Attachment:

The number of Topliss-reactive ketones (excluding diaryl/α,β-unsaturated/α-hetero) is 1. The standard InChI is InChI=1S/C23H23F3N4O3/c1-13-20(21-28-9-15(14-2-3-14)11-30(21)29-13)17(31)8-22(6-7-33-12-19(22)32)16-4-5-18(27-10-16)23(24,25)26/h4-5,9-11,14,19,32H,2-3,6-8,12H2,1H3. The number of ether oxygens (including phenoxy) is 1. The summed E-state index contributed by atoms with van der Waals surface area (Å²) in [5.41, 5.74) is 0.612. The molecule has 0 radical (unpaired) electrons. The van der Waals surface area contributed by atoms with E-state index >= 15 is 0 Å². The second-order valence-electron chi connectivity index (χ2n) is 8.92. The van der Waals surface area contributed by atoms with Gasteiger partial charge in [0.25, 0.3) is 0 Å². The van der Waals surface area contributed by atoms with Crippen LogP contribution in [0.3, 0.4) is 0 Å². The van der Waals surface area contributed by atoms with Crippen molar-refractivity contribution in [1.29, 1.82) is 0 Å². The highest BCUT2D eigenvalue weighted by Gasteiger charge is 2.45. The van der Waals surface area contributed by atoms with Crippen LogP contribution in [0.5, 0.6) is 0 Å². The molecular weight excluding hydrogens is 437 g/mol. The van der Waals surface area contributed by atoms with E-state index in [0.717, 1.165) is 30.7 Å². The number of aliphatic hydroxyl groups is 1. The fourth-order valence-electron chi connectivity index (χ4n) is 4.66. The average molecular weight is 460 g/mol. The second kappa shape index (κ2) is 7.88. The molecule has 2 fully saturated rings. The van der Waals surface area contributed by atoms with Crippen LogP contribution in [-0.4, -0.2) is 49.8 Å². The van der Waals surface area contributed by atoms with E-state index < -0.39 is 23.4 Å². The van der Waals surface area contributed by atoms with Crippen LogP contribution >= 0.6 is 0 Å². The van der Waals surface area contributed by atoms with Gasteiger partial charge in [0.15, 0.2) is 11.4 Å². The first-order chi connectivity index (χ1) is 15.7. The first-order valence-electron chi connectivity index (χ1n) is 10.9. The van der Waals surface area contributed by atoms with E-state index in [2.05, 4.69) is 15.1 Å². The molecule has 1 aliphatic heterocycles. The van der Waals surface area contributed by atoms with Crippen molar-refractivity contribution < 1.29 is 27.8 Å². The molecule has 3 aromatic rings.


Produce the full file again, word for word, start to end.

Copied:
The number of Topliss-reactive ketones (excluding diaryl/α,β-unsaturated/α-hetero) is 1. The standard InChI is InChI=1S/C23H23F3N4O3/c1-13-20(21-28-9-15(14-2-3-14)11-30(21)29-13)17(31)8-22(6-7-33-12-19(22)32)16-4-5-18(27-10-16)23(24,25)26/h4-5,9-11,14,19,32H,2-3,6-8,12H2,1H3. The number of ether oxygens (including phenoxy) is 1. The summed E-state index contributed by atoms with van der Waals surface area (Å²) in [5.41, 5.74) is 0.612. The molecule has 0 radical (unpaired) electrons. The van der Waals surface area contributed by atoms with E-state index >= 15 is 0 Å². The second-order valence-electron chi connectivity index (χ2n) is 8.92. The van der Waals surface area contributed by atoms with Gasteiger partial charge in [0.25, 0.3) is 0 Å². The van der Waals surface area contributed by atoms with Crippen LogP contribution in [0.3, 0.4) is 0 Å². The van der Waals surface area contributed by atoms with Crippen molar-refractivity contribution in [1.29, 1.82) is 0 Å². The highest BCUT2D eigenvalue weighted by Gasteiger charge is 2.45. The van der Waals surface area contributed by atoms with Crippen LogP contribution in [0.5, 0.6) is 0 Å². The molecular weight excluding hydrogens is 437 g/mol. The van der Waals surface area contributed by atoms with E-state index in [0.717, 1.165) is 30.7 Å². The number of aliphatic hydroxyl groups is 1. The fourth-order valence-electron chi connectivity index (χ4n) is 4.66. The average molecular weight is 460 g/mol. The second kappa shape index (κ2) is 7.88. The molecule has 2 fully saturated rings. The van der Waals surface area contributed by atoms with Crippen LogP contribution in [-0.4, -0.2) is 49.8 Å². The van der Waals surface area contributed by atoms with E-state index < -0.39 is 23.4 Å². The van der Waals surface area contributed by atoms with Crippen LogP contribution >= 0.6 is 0 Å². The van der Waals surface area contributed by atoms with Gasteiger partial charge in [0.15, 0.2) is 11.4 Å². The first-order chi connectivity index (χ1) is 15.7. The first-order valence-electron chi connectivity index (χ1n) is 10.9. The van der Waals surface area contributed by atoms with E-state index in [2.05, 4.69) is 15.1 Å². The molecule has 1 aliphatic heterocycles. The van der Waals surface area contributed by atoms with Crippen molar-refractivity contribution < 1.29 is 27.8 Å². The molecule has 3 aromatic rings.